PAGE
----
Car Insurance

Discussion in 'Cars / Bikes' started by Cosmo_1847, Jul 25, 2013.

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  1. Cosmo_1847

    Cosmo_1847 Kiss of death

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    Hey Guys. I've got some quotes for a car but I'm not sure which is best to go for.

    I'm with Aviva and to add this car takes my premium from £55 a month to £105 a month and this ends in late November. So in my mind it works out at about £200 to insure it for four months.

    Quote Me Happy have given me two prices. In installments it's £83 first then 10 payments of £44 to bring the total to £526. To buy it in one payment it's £452.02.

    What do you guys think is best. I've been with Aviva two years and they've been the cheapest until now. Should I phone them up and try to get them cheaper or go with Quote Me Happy?

    Have any of you guys been with Quote Me happy and what do you think of them? Also if I pay in full and get rid of the car part way I'm assuming I can get most of my money back from the unused time?

    Edit: Hmm, it seems Quote Me Happy won't quote me at all if the car is modified. Hmm...

    Edit 2: Just got another quote from Aviva with an induction kit on the car, increased my premium by less than £2 :)
     
  2. Samsonite

    Samsonite Mine's a frosty one

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    You may want to shop around a lot more - it doesn't pay to stay with the same insurer - I was charged double with 7 years no claims because I wanted to have a 1 month break in my insurance while I was abroad. Other insurers were happy to give me the full no claims discount.

    As an aside, Quote Me Happy is Aviva, so you may want to look a bit further afield!
     
  3. Cosmo_1847

    Cosmo_1847 Kiss of death

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    Oh I didn't know that. I'll have a look at Adrian Flux and if they can't sort me they'll pass me around until I do get sorted :)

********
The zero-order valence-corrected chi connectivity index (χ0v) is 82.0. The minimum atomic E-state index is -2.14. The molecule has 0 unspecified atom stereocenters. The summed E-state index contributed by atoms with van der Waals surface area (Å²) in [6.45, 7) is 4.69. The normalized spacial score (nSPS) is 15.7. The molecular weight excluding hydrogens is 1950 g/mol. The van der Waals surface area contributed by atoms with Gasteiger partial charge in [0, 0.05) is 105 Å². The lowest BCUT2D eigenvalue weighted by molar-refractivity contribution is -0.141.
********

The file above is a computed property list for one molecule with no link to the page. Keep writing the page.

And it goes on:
4. Chenks

    Chenks Registered Trader

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    what car is it ?
    i'm assuming it's a boyracer type idiot car (as you mentioned induction kit).

    ps. i pay £200 for the whole year :D
     
  5. Cosmo_1847

    Cosmo_1847 Kiss of death

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    2005 Ford Fiesta ST. I've just bought it and it needs a new spring so I was thinking of getting lowering springs which is a mod.
     
  6. Chenks

    Chenks Registered Trader

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    why would you want to lower it?
    ford spent a lot of money in R&D and concluded that it is currently at the optimum height for general use.
     
  7. Cosmo_1847

    Cosmo_1847 Kiss of death

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    At the time I was told it was £100 to £200 to replace the spring when I could get a set of lowering springs for less than £170. Anyway, insurance first, mods second.
     
  8. Graeme*Kustom*

    Graeme*Kustom* Administrator

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    Insurance companies are only good or bad when you come to make a claim, of course we all shop about on cost.

    I'm a little more wary, I went with the cheapest option when I just started driving, and the company went out of business. I'd paid the premium in full, and did get some compensation from the central insurance pool, but I still lost out a couple of hundred pounds. Was the last thing I needed when I'd only just got on the road after the cost of a car, lessons, tests, insurance...

    I'd been with Admiral for a few years there, can't say I 'used' them as such as thankfully I've never needed to claim, but what I don't like is that every year their renewal would be higher, so if you got a quote elsewhere and called them up with it, they would then match it, but it started to feel like they were just trying to chance charging more and hope you wouldn't notice.

    I switched to Direct Line this year - as they say, they don't show up in the comparison sites - but they had a better deal than anywhere, and at least are fairly well established.

    On the one hand I was pleased to finally get under the £200 mark on a group 19 car, but then then I also realised it's a sign I'm getting old.

    Oh, and a word on comparison sites - don't put your real email or phone in there when you're just checking out costs, because they sure do like to pass that info on. You'll get cold called relentlessly for all the following years by a selection of insurers, so best to only stick the proper info in on the actual insurer you choose to go with, on their own site, if you want a quiet life.

    Laughed at that.

    If he doesn't consider his use 'general' then that's a good reason to lower it. You know, if it's more important to go on racetracks, or just pose around the streets.

    ---

    I've had a lowered car before though, and two points.

    1. Don't ever just get springs. If you're doing it, get a set of recommended shocks to match, a car that's just lowered without having suitably designed shock absorbers will not handle at all well. Find the Top Gear episode where they all bought 'identical' BMW M3s, and see Hammond's car. Perfect example of how awkward or even dangerous poorly configured suspension can be.